As a way of giving our fans and followers a peek behind the scenes of the inner most workings of Tanganyika Wildlife Park, we have begun interviewing a zookeeper each month. This month, we will be meeting Thomas Joyce and talking to him about his experience being a Tanganyika zookeeper.
How long have you worked at Tanganyika? I started June 4th of 2012 so… three year and some change.
What animals do you care for? Well, I started with penguins. In Boston I worked with about a hundred penguins at the New England Aquarium during college. Then I got hired on out here to work with our penguins. I did penguins three days a week and the rest of the time they had me do projects in the cat’s routine. A keeper left a couple of months after I started and they needed someone to do the kangaroo routine five days a week, so I did that for a little bit. Then October of 2012 is when they started training me on the carnivore routines.
Who is your favorite animal here? That’s like asking a parent to pick their favorite child. I guess just to pick one I would have to say Stella, one of our binturongs. I made a connection with her and it’s a connection that has been a bond that has been developing day in and day out. I see her and get to pet on her and scratch on her five days a week.
If you weren’t a zoo keeper what would you be? In an ideal world without dealing with salary, and benefits, and paying the bills, I would enjoy being a dog trainer for hunting dogs like water fowl retrievers and upland pointers.
What is your favorite Tanganyika memory? After three years you start to get quite a few of them. Especially working here. It was getting to bottle feed a baby amur leopard up in the nursery. First baby that I had ever bottle fed like that. Just this little tiny thing. I just remember thinking, “Oh my gosh, these are the rarest cats in the world, I have one in my lap drinking a bottle out of my hands.” So that was kind of cool.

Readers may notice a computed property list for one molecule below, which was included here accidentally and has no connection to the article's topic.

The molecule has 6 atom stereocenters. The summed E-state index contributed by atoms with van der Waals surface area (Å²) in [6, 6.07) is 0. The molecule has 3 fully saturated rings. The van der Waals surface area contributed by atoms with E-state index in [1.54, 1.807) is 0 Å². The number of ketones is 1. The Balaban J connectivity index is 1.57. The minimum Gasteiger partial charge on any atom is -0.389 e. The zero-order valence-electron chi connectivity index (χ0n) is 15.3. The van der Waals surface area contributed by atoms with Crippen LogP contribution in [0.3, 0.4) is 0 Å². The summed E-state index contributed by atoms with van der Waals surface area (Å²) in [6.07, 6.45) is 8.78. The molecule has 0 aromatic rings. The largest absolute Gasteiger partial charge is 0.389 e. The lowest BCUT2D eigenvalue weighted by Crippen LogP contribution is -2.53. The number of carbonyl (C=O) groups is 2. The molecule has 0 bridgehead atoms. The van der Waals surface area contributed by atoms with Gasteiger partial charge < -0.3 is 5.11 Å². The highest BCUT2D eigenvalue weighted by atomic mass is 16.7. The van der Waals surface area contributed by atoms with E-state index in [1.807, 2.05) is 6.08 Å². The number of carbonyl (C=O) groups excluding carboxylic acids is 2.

Which Tanganyika event do you most look forward to? I’d say Twilight Tour. Just the size and the scope of it all. It’s also a good bonding time for the keepers.
How old were you when you knew you wanted to become a zoo keeper? Probably sometime in grade school or middle school. I came to that decision because I didn’t like working with people. I remember taking a zoology course in high school and getting to dissect a shark and loving it. That doesn’t really carry over to what I do now, but I knew that was going to be my general career path. Went to college with the intent of being a zookeeper and I ended up getting an environmental sciences degree.
Which animal do you feel you are most like? I don’t know. I’m not a serval. I’d say a honey badger. I’m thinking of Sport, one of our honey badgers. He just trots along all day not really getting too worked up about anything and I’m pretty even keeled and pretty laid back. Just going about my day.
Thank you to Thomas for all the work and care he has put into the animals he cares for here at Tanganyika. It was great to sit down with you and learn what makes you passionate about your job!
UPDATE: Hey everyone! I just wanted to let you all know that Thomas no longer works at Tanganyika Wildlife Park. He was awesome and still is, but now he works for Animal Control of Wichita and we wish him all the best on his newest adventure! We hope to see him around every now and again. You don’t meet people like Thomas everyday and we hope that we can get keepers as great as him in the future!
See you later man!